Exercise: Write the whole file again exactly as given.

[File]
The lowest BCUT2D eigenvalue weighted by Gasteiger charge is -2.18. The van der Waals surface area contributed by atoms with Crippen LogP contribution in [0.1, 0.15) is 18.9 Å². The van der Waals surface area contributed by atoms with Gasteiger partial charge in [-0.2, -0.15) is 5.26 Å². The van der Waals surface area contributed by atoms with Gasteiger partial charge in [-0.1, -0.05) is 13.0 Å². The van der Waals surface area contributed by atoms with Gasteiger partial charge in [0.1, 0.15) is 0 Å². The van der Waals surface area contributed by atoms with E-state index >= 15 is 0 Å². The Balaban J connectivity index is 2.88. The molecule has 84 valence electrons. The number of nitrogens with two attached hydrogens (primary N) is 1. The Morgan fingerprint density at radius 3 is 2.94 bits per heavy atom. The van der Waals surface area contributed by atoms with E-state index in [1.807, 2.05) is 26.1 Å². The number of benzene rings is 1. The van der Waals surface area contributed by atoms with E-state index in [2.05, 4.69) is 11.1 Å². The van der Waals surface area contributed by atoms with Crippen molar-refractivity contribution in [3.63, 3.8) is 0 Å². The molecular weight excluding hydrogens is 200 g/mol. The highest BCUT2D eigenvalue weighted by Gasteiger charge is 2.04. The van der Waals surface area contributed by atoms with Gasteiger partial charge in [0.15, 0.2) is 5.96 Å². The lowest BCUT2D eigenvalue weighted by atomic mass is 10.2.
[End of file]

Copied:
The lowest BCUT2D eigenvalue weighted by Gasteiger charge is -2.18. The van der Waals surface area contributed by atoms with Crippen LogP contribution in [0.1, 0.15) is 18.9 Å². The van der Waals surface area contributed by atoms with Gasteiger partial charge in [-0.2, -0.15) is 5.26 Å². The van der Waals surface area contributed by atoms with Gasteiger partial charge in [-0.1, -0.05) is 13.0 Å². The van der Waals surface area contributed by atoms with Gasteiger partial charge in [0.1, 0.15) is 0 Å². The van der Waals surface area contributed by atoms with E-state index >= 15 is 0 Å². The Balaban J connectivity index is 2.88. The molecule has 84 valence electrons. The number of nitrogens with two attached hydrogens (primary N) is 1. The Morgan fingerprint density at radius 3 is 2.94 bits per heavy atom. The van der Waals surface area contributed by atoms with E-state index in [1.807, 2.05) is 26.1 Å². The number of benzene rings is 1. The van der Waals surface area contributed by atoms with E-state index in [2.05, 4.69) is 11.1 Å². The van der Waals surface area contributed by atoms with Crippen molar-refractivity contribution in [3.63, 3.8) is 0 Å². The molecular weight excluding hydrogens is 200 g/mol. The highest BCUT2D eigenvalue weighted by Gasteiger charge is 2.04. The van der Waals surface area contributed by atoms with Gasteiger partial charge in [0.15, 0.2) is 5.96 Å². The lowest BCUT2D eigenvalue weighted by atomic mass is 10.2.